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Posted: Sep 08, 2010

Beam trap full of holes

(Nanowerk News) Researchers from ETH Zurich's Institute for Field Theory and High Frequency Electronics have developed new surfaces for radar absorption. Thanks to this multifaceted application, window panes could even double up as solar panels in future.
Surfaces that absorb radar radiation are used to camouflage military aircraft, ships and buildings. They may also be used to suppress undesired reflections in antenna measurement rooms and of buildings near airports, which would disturb airport radar systems. Preferably made of flat materials, most of them have the drawback of only capturing a narrow range of radar radiation. However, Christian Hafner, a professor at ETH Zurich and his team have now devised a new method to produce surfaces that can absorb radar radiation over an extremely broad range. Moreover, only being a few millimetres thick, the perforated plates are cheap and easy to make.
Combination of antennae and holes
For their breakthrough, the researchers combined various components to form a so-called "metamaterial". A commercially available, radar-absorbing substrate served as the base material, which they coated in copper geometric structures in one case in the shape of little Swiss crosses. Patterns like this are known as frequency-selective surfaces as they act like little antennae, which resonate certain frequencies. Near resonance frequencies, they attract much field that is the absorbed in the substrate. The researchers combined the copper patterns with millimetre-sized round holes in the surface, which leads to additional resonances as in so called photonic crystals and further improves the absorption.
The new metamaterials are particularly efficient at absorbing radar radiation through a recurring pattern of copper plates and holes
The new metamaterials are particularly efficient at absorbing radar radiation through a recurring pattern of copper plates and holes. (photo: Arya Fallahi / ETH Zurich)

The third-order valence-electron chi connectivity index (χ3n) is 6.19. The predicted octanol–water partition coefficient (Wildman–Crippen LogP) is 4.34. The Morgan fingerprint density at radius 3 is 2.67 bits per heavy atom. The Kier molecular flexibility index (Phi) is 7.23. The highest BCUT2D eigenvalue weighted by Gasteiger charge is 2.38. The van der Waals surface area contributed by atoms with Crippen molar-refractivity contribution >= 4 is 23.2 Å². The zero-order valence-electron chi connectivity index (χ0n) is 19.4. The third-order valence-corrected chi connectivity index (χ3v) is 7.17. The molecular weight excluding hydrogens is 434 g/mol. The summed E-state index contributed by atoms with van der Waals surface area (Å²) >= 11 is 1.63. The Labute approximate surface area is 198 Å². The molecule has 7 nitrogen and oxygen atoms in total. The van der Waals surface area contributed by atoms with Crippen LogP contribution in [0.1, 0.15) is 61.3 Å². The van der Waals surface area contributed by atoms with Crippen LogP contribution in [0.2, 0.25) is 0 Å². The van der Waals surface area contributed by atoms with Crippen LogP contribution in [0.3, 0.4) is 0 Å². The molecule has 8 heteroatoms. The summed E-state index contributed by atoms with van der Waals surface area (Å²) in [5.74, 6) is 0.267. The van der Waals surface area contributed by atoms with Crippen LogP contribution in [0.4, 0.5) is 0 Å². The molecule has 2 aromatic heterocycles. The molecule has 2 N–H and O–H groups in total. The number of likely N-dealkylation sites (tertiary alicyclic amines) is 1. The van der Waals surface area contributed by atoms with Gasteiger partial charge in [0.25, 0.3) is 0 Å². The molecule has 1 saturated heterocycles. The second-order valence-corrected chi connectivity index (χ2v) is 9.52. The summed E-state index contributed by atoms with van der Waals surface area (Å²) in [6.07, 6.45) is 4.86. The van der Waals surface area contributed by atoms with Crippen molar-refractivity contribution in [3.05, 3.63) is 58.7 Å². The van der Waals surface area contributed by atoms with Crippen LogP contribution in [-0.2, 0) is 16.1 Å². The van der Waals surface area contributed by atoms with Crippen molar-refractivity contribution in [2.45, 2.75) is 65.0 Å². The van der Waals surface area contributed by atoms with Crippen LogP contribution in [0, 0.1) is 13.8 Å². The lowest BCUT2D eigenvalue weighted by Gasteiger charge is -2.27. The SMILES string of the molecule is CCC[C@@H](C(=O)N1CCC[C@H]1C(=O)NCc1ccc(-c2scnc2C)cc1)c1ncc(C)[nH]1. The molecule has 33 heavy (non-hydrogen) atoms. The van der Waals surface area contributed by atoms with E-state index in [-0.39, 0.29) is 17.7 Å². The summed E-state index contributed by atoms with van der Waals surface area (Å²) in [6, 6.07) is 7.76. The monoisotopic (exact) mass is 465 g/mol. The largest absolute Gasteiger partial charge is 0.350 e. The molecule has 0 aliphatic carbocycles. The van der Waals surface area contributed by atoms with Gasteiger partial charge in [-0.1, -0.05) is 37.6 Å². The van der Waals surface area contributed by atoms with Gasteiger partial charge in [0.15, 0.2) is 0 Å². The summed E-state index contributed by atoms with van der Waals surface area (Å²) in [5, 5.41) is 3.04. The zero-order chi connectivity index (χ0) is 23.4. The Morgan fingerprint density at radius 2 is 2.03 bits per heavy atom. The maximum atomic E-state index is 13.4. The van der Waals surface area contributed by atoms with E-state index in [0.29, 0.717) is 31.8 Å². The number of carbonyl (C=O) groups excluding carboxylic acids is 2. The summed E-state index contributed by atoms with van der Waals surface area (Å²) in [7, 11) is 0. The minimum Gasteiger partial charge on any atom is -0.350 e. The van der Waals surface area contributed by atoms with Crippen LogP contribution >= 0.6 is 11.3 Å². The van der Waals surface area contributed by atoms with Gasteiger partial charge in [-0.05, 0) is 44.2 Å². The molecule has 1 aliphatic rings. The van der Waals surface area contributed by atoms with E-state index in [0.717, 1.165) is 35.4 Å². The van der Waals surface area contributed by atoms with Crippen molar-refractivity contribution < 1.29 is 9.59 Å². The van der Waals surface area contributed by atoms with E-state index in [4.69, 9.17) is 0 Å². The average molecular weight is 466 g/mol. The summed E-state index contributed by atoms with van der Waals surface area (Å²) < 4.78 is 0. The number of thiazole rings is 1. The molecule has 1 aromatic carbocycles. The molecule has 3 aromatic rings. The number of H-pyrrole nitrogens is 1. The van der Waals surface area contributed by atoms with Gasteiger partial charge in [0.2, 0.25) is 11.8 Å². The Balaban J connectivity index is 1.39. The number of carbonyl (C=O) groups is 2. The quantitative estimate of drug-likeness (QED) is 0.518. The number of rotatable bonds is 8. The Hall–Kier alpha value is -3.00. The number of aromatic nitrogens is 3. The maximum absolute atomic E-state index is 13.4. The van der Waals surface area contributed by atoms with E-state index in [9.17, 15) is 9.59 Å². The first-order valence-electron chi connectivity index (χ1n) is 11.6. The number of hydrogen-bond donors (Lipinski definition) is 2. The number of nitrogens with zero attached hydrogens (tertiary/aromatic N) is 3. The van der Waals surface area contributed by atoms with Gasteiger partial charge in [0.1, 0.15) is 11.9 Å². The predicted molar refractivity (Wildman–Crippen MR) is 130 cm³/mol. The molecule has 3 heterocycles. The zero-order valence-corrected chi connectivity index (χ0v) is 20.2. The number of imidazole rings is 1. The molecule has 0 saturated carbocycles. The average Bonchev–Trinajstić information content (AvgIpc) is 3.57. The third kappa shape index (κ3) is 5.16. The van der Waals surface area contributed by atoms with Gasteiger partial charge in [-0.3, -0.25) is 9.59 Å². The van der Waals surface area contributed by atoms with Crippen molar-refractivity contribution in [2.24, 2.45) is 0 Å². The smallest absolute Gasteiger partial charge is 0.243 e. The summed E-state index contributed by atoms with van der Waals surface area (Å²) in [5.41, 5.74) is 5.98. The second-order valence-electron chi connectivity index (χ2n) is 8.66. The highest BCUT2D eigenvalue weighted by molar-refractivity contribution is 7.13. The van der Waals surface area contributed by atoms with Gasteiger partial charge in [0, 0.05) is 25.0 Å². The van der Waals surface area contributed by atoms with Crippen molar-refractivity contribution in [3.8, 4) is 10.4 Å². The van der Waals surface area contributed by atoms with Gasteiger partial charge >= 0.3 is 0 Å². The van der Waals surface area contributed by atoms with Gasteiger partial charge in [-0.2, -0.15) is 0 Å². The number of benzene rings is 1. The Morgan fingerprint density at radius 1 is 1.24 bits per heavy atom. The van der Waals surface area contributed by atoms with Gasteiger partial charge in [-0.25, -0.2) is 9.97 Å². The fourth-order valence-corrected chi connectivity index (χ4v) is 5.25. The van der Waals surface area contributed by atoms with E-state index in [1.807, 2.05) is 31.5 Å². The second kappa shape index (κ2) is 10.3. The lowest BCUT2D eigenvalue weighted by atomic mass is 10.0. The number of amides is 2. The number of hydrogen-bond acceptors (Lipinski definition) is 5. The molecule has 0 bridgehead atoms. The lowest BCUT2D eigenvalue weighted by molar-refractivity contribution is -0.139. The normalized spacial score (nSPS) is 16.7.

The important thing is that the size of the structures used corresponds to that of the wavelengths a few millimetres in the case of radar radiation. Only then are resonances formed that amplify the signal. The more resonances there are, the more effectively the radiation is ultimately absorbed by the base material. By combining frequency surfaces with holes forming a photonic crystal several resonances could be created without increasing the absorber size.
The arrangement is what counts
It's not only the size and shape of the copper structures and holes that are important for the ideal resonance effect but also their arrangement and position. Combinations of different patterns create resonances that interact and interfere with each other. "Interactions of this kind cannot be predicted intuitively", explains Christian Hafner. To solve the problem, Arya Fallahi, who recently completed his doctoral thesis ("Optimal design of planar metamaterials ") in Hafner's group, has developed new software. It calculates which structure combinations achieve an optimal effect. "The aim was to create metamaterials with specific properties using the computer programme, which is relatively straightforward with radar waves. However, radar absorbers are only a stepping stone for more advanced applications", says Hafner.
Window panes as solar panels
There are many potential uses for the new metamaterials; they can be adapted to other forms of radiation, such as infrared or solar radiation; and in a modified form, they could be used as a heat shield for turbines or for space travel. However, the structures have to be miniaturised before they can capture solar radiation. The spectrum of sunlight is nanoscale and the wavelength several thousand times smaller than with radar radiation. Consequently, the corresponding metamaterials also need to be nano-structured, which requires more sophisticated technology than for radar and micro-waves.
According to Hafner, it remains to be seen what developments will follow in the solar industry over the next few years. He envisages the use of metamaterials with electronically controllable properties, which could be used for intelligent windows. Window panes covered in them would work like blinds: when it's overcast, they'd let light in; and when closed, they'd absorb sunlight and use it to generate power.
Source: ETH Zurich
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